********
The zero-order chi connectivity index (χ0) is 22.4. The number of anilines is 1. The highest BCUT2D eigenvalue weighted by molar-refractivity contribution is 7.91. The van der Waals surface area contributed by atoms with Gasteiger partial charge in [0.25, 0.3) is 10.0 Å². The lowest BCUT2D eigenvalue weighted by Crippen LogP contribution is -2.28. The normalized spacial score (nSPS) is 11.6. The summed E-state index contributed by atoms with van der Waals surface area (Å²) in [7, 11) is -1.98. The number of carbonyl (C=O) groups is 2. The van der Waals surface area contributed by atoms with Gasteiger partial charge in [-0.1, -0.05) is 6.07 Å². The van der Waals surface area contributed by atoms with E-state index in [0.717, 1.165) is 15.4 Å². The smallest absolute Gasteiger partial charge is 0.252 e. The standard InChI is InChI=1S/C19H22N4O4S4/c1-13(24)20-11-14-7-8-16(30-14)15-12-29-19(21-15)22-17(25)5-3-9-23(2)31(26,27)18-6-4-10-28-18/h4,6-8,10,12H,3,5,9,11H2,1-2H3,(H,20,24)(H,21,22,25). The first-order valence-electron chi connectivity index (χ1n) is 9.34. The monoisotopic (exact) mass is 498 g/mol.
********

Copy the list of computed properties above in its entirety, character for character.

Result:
The zero-order chi connectivity index (χ0) is 22.4. The number of anilines is 1. The highest BCUT2D eigenvalue weighted by molar-refractivity contribution is 7.91. The van der Waals surface area contributed by atoms with Gasteiger partial charge in [0.25, 0.3) is 10.0 Å². The lowest BCUT2D eigenvalue weighted by Crippen LogP contribution is -2.28. The normalized spacial score (nSPS) is 11.6. The summed E-state index contributed by atoms with van der Waals surface area (Å²) in [7, 11) is -1.98. The number of carbonyl (C=O) groups is 2. The van der Waals surface area contributed by atoms with Gasteiger partial charge in [-0.1, -0.05) is 6.07 Å². The van der Waals surface area contributed by atoms with E-state index in [0.717, 1.165) is 15.4 Å². The smallest absolute Gasteiger partial charge is 0.252 e. The standard InChI is InChI=1S/C19H22N4O4S4/c1-13(24)20-11-14-7-8-16(30-14)15-12-29-19(21-15)22-17(25)5-3-9-23(2)31(26,27)18-6-4-10-28-18/h4,6-8,10,12H,3,5,9,11H2,1-2H3,(H,20,24)(H,21,22,25). The first-order valence-electron chi connectivity index (χ1n) is 9.34. The monoisotopic (exact) mass is 498 g/mol.